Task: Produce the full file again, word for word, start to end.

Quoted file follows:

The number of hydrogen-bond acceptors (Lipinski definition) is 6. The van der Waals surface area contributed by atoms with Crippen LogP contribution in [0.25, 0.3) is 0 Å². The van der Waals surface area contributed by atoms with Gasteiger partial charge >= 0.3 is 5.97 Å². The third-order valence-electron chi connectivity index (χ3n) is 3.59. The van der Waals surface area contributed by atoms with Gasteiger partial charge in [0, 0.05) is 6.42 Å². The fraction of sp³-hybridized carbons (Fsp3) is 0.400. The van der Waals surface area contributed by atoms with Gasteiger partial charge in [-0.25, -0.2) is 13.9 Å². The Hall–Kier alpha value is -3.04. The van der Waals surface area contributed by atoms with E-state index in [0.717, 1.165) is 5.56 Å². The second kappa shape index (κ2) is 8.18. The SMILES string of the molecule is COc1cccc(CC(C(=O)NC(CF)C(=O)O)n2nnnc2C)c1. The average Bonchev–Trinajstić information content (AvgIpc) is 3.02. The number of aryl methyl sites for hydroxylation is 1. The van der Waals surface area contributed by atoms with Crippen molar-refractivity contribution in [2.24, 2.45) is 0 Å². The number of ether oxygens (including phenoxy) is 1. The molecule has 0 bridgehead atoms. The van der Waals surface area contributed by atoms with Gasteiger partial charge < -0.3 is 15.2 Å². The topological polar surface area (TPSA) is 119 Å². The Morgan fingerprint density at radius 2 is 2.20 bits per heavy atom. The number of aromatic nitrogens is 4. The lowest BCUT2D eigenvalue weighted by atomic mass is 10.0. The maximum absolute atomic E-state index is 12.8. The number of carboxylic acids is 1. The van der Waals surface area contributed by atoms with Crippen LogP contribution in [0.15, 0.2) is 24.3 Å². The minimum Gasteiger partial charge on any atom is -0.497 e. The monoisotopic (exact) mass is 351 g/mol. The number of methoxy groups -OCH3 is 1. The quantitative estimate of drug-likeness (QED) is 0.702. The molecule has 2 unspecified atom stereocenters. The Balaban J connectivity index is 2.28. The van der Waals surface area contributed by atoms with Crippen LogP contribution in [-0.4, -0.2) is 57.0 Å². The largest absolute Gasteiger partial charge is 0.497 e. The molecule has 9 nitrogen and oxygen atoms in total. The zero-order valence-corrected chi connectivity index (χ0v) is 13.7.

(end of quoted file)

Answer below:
The number of hydrogen-bond acceptors (Lipinski definition) is 6. The van der Waals surface area contributed by atoms with Crippen LogP contribution in [0.25, 0.3) is 0 Å². The van der Waals surface area contributed by atoms with Gasteiger partial charge >= 0.3 is 5.97 Å². The third-order valence-electron chi connectivity index (χ3n) is 3.59. The van der Waals surface area contributed by atoms with Gasteiger partial charge in [0, 0.05) is 6.42 Å². The fraction of sp³-hybridized carbons (Fsp3) is 0.400. The van der Waals surface area contributed by atoms with Gasteiger partial charge in [-0.25, -0.2) is 13.9 Å². The Hall–Kier alpha value is -3.04. The van der Waals surface area contributed by atoms with E-state index in [0.717, 1.165) is 5.56 Å². The second kappa shape index (κ2) is 8.18. The SMILES string of the molecule is COc1cccc(CC(C(=O)NC(CF)C(=O)O)n2nnnc2C)c1. The average Bonchev–Trinajstić information content (AvgIpc) is 3.02. The number of aryl methyl sites for hydroxylation is 1. The van der Waals surface area contributed by atoms with Crippen molar-refractivity contribution in [2.24, 2.45) is 0 Å². The number of ether oxygens (including phenoxy) is 1. The molecule has 0 bridgehead atoms. The van der Waals surface area contributed by atoms with Gasteiger partial charge < -0.3 is 15.2 Å². The topological polar surface area (TPSA) is 119 Å². The Morgan fingerprint density at radius 2 is 2.20 bits per heavy atom. The number of aromatic nitrogens is 4. The lowest BCUT2D eigenvalue weighted by atomic mass is 10.0. The maximum absolute atomic E-state index is 12.8. The number of carboxylic acids is 1. The van der Waals surface area contributed by atoms with Crippen LogP contribution in [0.15, 0.2) is 24.3 Å². The minimum Gasteiger partial charge on any atom is -0.497 e. The monoisotopic (exact) mass is 351 g/mol. The number of methoxy groups -OCH3 is 1. The quantitative estimate of drug-likeness (QED) is 0.702. The molecule has 2 unspecified atom stereocenters. The Balaban J connectivity index is 2.28. The van der Waals surface area contributed by atoms with Crippen LogP contribution in [-0.4, -0.2) is 57.0 Å². The largest absolute Gasteiger partial charge is 0.497 e. The molecule has 9 nitrogen and oxygen atoms in total. The zero-order valence-corrected chi connectivity index (χ0v) is 13.7.